I've always thought it's a little weird that the movies and booksabout the legal system are the ones that get called "thrillers."
It's just a genre term, sure, but the movies that revolve around thecase of GiantCo v. Screwed Customer are -- by nature -- usually far lessthrilling than the ones that revolve around the guy in the mask withthe chainsaw v. the carload of hapless victims, or the ones withthe really big animals that are also against the hapless victims, orthe ones with two rival gangs whose ongoing feud begins to catchhapless victims in the crossfire.
"Michael Clayton" is a thriller that lives up to its genre'shyperbolic name, but isn't afraid to take its time establishing itselfwith a lot of not-immediately-relevant scenes before coming round toits big problem: Tom Wilkinson, the head defense attorney for a $3billion class action lawsuit, has gone off his meds and is starting toask the kind of questions that could torpedo the entire case.
Law firm problem-fixer George Clooney is dispatched to straightenWilkinson out and get the case back in order, but Wilkinson isn'tinterested in playing the game any longer. Under huge pressure fromhis own firm and Tilda Swinton, their client's lead counsel, Clooneymay not be able to clean things up before more drastic measures haveto be taken.
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Ever since his post-"Batman and Robin" deal with the devil in which hetraded his soul for unholy acting talent, Clooney's been pretty muchlights out. The script gives him a lot to work with -- writer/directorTony Gilroy, who wrote the "Bourne" movies, strings together that kindof high-context dialogue where the best way to follow along is toaccept that you're going to be confused but will probably pick it uplater -- but Clooney's performance as a used-up cog is, like the movieitself, understated to the point where his few flashes of violentfeeling stand out all the brighter.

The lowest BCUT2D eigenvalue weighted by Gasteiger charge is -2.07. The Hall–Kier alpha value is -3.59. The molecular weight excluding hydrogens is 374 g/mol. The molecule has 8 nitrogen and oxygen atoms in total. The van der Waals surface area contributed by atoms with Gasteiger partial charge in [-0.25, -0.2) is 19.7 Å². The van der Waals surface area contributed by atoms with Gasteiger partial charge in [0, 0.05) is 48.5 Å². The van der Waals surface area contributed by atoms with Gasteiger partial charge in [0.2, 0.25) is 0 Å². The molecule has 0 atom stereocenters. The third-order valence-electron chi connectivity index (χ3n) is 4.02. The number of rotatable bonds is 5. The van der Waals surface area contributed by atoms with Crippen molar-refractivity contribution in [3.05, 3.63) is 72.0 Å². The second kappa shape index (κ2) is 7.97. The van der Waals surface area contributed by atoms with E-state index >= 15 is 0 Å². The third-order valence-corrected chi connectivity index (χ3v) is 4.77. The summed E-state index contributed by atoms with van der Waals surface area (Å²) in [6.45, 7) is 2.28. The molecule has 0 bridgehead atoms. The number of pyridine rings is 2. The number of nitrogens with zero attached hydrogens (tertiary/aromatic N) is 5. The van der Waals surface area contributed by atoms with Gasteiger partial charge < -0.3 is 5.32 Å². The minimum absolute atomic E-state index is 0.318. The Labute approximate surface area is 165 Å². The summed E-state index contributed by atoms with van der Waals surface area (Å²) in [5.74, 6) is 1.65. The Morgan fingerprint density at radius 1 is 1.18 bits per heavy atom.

Also, Swinton is either from an advanced species of theater-trainedaliens or extremely talented, because with Big Bad Corporations wherethe company sleazebags will do anything to sweep their TerribleSecrets under the rug, you don't exactly expect said sleazebags to beinteresting characters. Here, she probably (definitely) skipped a fewbusiness ethics lectures, but every time she gets in private and lookslike the anxiety is about to make her puke so hard she'll cough up arib, you can't help but remember she's human, too.
At times, though, it's tempting to think the movie's moral murkinessand deliberate, piece-by-piece revelation of its plot are just a bunchof cool tricks to disguise the fact the Big Bad Corporation is clearlyin the wrong and just about everyone knows it even if they can't proveit. That's something that can't help but cast the people who supportit as villains and the people who oppose it as heroes. Smartly, then,"Michael Clayton" spends almost too much time with Clooney'sfrustration and attempts to get out from a job he does well but can'tbe satisfied by.
That struggle helps deflate some of the film's self-importance.Gilroy's strong direction takes care of most of the rest, creating anatmosphere of impending dread drawn tight by ice-blooded pros takingcare of business. The ending is a little too abrupt and tidy (thoughthat's blurred by the end credits sequence), and at times it seems tobe stretching for insight that isn't there, but "Michael Clayton's"that rare film that succeeds as a genre piece and something more, too.